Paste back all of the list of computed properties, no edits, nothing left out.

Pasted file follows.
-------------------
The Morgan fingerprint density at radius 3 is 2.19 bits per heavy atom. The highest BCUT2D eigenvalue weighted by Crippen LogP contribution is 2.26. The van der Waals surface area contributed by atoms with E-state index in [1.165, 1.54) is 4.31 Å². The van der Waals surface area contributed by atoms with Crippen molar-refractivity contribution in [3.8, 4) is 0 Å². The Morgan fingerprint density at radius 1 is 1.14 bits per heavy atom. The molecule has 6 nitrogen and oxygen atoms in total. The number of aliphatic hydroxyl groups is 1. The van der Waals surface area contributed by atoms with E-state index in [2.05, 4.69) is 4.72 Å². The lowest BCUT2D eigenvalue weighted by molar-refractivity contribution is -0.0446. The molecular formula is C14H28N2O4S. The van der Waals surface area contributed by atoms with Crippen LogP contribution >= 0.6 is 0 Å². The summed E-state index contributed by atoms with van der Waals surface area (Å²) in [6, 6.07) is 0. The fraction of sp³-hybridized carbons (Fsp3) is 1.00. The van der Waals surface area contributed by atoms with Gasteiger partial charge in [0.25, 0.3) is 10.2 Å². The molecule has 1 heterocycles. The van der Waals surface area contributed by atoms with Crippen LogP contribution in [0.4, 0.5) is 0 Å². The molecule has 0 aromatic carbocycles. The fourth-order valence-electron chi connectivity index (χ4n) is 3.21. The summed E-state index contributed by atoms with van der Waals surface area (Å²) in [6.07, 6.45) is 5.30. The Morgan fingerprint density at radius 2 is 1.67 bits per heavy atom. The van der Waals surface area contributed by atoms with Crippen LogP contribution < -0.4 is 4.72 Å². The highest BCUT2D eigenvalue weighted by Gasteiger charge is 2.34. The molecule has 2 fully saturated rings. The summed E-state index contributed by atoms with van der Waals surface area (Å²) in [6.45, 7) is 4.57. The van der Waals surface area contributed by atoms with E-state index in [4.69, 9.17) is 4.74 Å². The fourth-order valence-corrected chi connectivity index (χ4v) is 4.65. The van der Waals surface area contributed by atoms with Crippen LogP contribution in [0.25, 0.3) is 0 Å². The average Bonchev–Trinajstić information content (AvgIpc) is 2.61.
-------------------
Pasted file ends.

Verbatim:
The Morgan fingerprint density at radius 3 is 2.19 bits per heavy atom. The highest BCUT2D eigenvalue weighted by Crippen LogP contribution is 2.26. The van der Waals surface area contributed by atoms with E-state index in [1.165, 1.54) is 4.31 Å². The van der Waals surface area contributed by atoms with Crippen molar-refractivity contribution in [3.8, 4) is 0 Å². The Morgan fingerprint density at radius 1 is 1.14 bits per heavy atom. The molecule has 6 nitrogen and oxygen atoms in total. The number of aliphatic hydroxyl groups is 1. The van der Waals surface area contributed by atoms with E-state index in [2.05, 4.69) is 4.72 Å². The lowest BCUT2D eigenvalue weighted by molar-refractivity contribution is -0.0446. The molecular formula is C14H28N2O4S. The van der Waals surface area contributed by atoms with Crippen LogP contribution >= 0.6 is 0 Å². The summed E-state index contributed by atoms with van der Waals surface area (Å²) in [6, 6.07) is 0. The fraction of sp³-hybridized carbons (Fsp3) is 1.00. The van der Waals surface area contributed by atoms with Gasteiger partial charge in [0.25, 0.3) is 10.2 Å². The molecule has 1 heterocycles. The van der Waals surface area contributed by atoms with Crippen LogP contribution in [0.4, 0.5) is 0 Å². The molecule has 0 aromatic carbocycles. The fourth-order valence-electron chi connectivity index (χ4n) is 3.21. The summed E-state index contributed by atoms with van der Waals surface area (Å²) in [6.07, 6.45) is 5.30. The Morgan fingerprint density at radius 2 is 1.67 bits per heavy atom. The van der Waals surface area contributed by atoms with Crippen LogP contribution < -0.4 is 4.72 Å². The highest BCUT2D eigenvalue weighted by Gasteiger charge is 2.34. The molecule has 2 fully saturated rings. The summed E-state index contributed by atoms with van der Waals surface area (Å²) in [6.45, 7) is 4.57. The van der Waals surface area contributed by atoms with E-state index in [4.69, 9.17) is 4.74 Å². The fourth-order valence-corrected chi connectivity index (χ4v) is 4.65. The van der Waals surface area contributed by atoms with Crippen LogP contribution in [0.25, 0.3) is 0 Å². The average Bonchev–Trinajstić information content (AvgIpc) is 2.61.